7 Tips For Business Success in AsiaWritten by Jenora V
Featured in Forbes’s 30 under 30 in 2016, angel investor Aaron Lee is no stranger to the startup scene. The founder of seven enterprises in 15 years, he is now teaching young entrepreneurs how to achieve business success in Asia.
An Angel investor and seven-time founder who began his first business at 17, Aaron Lee continually strives to solve problems with technology. Unafraid of challenging the status quo, this is a man who has successfully garnered traction in every industry he has dabbled in – take his e-commerce site Ubuyibuy, for example, which was sold to Groupon within a short six months, making him the youngest Head of Groupon Hong Kong at the age of just 22.
Currently, he has his eye on several innovative ventures: Time Auction – a philanthropic platform trading volunteer hours for mentorship and expertise, education-app Snapask, and fashion enterprises MyDress and Extravaganza. And his newest personal focus? Re-inventing Hong Kong’s strained property market to accommodate premium but affordable co-living spaces in central locations with DASH and BlackDoors, his nascent asset-light, community-driven hospitality empire across Hong Kong.
“It really boils down to solving big problems in the market to improve people’s lives in a positive and scalable way,” he says of his approach. “That’s my entrepreneurial purpose.” This month, Aaron sat down with the Hive Life team to offer his hard-earned wisdom to budding entrepreneurs.
Finding Investors For Early-Stage Startups
Whether you’re designing your first prototype or expanding market reach, there is one simple truth that applies to all early-stage startups: you need capital.
“You have to be out there,
whether that’s networking, giving back,
or just doing business.”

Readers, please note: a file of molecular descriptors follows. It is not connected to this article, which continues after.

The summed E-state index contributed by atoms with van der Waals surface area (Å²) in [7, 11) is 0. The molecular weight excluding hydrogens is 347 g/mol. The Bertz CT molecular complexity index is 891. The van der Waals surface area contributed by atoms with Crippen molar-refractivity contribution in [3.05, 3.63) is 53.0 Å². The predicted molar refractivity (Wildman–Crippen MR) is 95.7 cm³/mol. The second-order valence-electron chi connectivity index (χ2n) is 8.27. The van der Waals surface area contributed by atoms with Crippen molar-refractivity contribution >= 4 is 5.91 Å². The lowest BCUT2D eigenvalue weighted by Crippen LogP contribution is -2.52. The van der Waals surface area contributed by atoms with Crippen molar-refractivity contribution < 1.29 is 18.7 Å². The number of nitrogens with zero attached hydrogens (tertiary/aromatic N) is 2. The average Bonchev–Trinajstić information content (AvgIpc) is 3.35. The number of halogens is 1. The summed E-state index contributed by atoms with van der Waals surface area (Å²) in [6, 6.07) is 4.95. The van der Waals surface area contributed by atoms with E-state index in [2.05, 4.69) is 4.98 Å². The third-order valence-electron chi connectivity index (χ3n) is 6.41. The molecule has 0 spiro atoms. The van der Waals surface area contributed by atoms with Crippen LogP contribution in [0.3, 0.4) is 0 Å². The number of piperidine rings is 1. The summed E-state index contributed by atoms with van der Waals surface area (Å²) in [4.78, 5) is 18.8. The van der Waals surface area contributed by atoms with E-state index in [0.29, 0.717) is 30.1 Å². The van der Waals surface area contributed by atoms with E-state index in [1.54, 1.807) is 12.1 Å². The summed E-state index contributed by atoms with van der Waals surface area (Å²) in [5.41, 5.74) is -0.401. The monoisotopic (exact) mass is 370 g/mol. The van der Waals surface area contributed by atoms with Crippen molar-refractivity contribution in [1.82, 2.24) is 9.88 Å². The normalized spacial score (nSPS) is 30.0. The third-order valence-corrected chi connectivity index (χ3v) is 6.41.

Drawing from his experience as an angel investor, Aaron is clear that certain types of funding are easier to secure than others. “If you want a large amount of funding, you really need to have solid traction, a solid team and solid scalability,” he relates. “But if you’re looking for seed funding, there’s friends or family, or angels. I wouldn’t say it’s easy getting funding for anybody, but there are a lot of individual investors like myself looking for deals. You just have to get out there and meet as many people as possible to find them.”
Engaging with investors on a personal level is crucial. “Your angel investor isn’t going to decide to invest at some board somewhere. You have to be out there, whether that’s networking, giving back, or just doing business,” he explains.
And, when it comes to closing the deal, money shouldn’t be the only consideration either. “I would think about strategic value more than money in the early days,” Aaron advises. “Even if it’s a bad deal, this person can help you grow, whether it’s through their connections, mentorship, or previous experience. Don’t let someone come in just for money. You will regret that in the long run.”
Mentorship: Supporting Young Entrepreneurs
Often an overlooked subject, mentorship is crucial to ensuring young entrepreneurs are given the guidance and support they need to succeed.
“Mentorship is about how you take up their experience,
their failures, and apply that to your experience
without having to fall yourself.”
Far from being just a source of funds, mentors can help founders bash out solutions, brainstorm ideas and provide emotional support when the going gets tough. “These are people with experience, with grey hair. And mentorship is about how you take up their experience, their failures, and apply that to your experience without having to fall yourself.” Aaron says.